NOAA 2006-R260
Contact: Pat Slattery
NOAA News Releases 2006
NOAA Home Page
NOAA Public Affairs


NOAA’s National Weather Service has named Mable Zink a recipient of the agency’s Edward H. Stoll Award for 50 years of outstanding service in the Cooperative Weather Observer Program.

“Technological breakthroughs have brought great benefits to the nation—better forecasts and warnings,” said Lynn P. Maximuk, director of the National Weather Service Central Region, headquartered in Kansas City, Mo. “But without the century-long accumulation of accurate weather observations taken by volunteer observers, scientists could not begin to adequately describe the climate of the United States. We owe Mrs. Zink greatly for her many years of service to America.”

Maximuk and Steve Schurr, meteorologist-in-charge of the National Weather Service forecast office in Valley, Neb., will present the award to Zink during a luncheon at the Sterling Senior Center on June 14 at noon. This award is named after Edward Stoll, who served as a cooperative observer for 76 years and was the first to attain 50 years of service.

Raymond and Mable Zink established the Sterling, Neb., observing station behind their hardware store on June 28, 1956, reporting daily precipitation data to the National Weather Service. They moved the equipment to their home in 1966. Raymond Zink passed away in 1988, and Mable Zink has continued as the volunteer observer since then.

The National Weather Service Cooperative Weather Observer Program has given scientists and researchers continuous observational data since the program’s inception more than a century ago. Today, more than 11,700 volunteer observers participate in the nationwide program to provide daily reports on temperature, precipitation and other weather factors such as snow depth, river levels and soil temperature.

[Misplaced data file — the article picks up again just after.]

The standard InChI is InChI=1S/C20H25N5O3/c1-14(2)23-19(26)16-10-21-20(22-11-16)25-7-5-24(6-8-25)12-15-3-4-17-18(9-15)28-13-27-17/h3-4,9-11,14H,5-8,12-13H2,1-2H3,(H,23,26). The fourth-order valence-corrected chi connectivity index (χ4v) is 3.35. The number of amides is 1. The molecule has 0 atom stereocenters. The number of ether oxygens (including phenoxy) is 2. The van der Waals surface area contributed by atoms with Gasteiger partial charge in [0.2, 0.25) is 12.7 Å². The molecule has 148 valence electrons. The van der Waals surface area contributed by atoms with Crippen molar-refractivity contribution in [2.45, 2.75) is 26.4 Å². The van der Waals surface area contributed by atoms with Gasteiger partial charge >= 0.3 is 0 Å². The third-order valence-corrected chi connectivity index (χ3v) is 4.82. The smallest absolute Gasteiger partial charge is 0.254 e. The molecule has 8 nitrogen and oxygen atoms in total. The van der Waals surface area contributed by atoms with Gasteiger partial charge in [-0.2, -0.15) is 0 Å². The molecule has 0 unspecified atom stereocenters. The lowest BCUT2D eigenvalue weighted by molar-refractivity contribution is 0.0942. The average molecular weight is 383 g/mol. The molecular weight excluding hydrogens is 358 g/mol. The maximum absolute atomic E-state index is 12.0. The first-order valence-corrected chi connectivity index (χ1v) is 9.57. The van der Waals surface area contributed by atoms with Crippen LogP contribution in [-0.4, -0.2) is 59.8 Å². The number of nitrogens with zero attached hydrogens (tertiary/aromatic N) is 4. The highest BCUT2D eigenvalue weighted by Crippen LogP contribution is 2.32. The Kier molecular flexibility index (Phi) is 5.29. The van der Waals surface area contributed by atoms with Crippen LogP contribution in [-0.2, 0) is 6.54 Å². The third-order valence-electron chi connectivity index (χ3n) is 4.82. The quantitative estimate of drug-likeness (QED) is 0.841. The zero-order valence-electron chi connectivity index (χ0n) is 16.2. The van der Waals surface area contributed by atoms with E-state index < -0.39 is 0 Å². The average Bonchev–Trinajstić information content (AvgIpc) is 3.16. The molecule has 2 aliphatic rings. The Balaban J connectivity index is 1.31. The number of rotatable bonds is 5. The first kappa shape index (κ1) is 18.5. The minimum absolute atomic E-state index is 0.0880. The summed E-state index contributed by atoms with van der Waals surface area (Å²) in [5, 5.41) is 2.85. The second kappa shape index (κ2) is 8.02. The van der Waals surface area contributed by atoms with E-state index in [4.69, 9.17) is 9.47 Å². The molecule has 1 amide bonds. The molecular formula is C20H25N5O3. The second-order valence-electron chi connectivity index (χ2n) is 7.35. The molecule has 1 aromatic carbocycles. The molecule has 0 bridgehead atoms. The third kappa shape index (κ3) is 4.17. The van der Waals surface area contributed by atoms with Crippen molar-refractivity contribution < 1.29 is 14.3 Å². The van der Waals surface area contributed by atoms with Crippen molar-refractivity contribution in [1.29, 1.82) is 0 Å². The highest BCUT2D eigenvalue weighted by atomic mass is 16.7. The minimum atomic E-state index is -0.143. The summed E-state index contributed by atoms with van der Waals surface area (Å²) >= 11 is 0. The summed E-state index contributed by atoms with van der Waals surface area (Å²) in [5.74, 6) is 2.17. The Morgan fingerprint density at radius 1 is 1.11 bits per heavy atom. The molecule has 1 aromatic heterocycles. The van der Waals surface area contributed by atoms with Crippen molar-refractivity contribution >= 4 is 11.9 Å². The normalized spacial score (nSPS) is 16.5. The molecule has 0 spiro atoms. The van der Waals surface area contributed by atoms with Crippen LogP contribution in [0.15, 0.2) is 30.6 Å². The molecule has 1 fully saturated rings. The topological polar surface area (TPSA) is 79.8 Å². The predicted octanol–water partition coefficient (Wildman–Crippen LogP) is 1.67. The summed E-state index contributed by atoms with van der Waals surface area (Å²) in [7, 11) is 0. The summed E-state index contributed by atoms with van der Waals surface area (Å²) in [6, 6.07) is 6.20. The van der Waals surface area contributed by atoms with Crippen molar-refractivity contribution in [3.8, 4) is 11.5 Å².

Long and continuous records provide an accurate picture of a locale’s normal weather, and give climatologists and others a basis for predicting future trends. These data are invaluable for scientists studying floods, droughts and heat and cold waves. At the end of each month, observers mail their records to NOAA’s National Climatic Data Center for publication in “Climatological Data” or “Hourly Precipitation Data.”

The National Weather Service is part of the National Oceanic and Atmospheric Administration, an agency of the U.S. Department of Commerce, is dedicated to enhancing economic security and national safety through the prediction and research of weather and climate-related events and providing environmental stewardship of our nation’s coastal and marine resources. Through the emerging Global Earth Observation System of Systems (GEOSS), NOAA is working with our federal partners and more than 60 countries and the European Commission to develop a global earth observation network that is as integrated as the planet it observes.

On the Web:


NOAA’s National Weather Service:

NWS Cooperative Observer Program: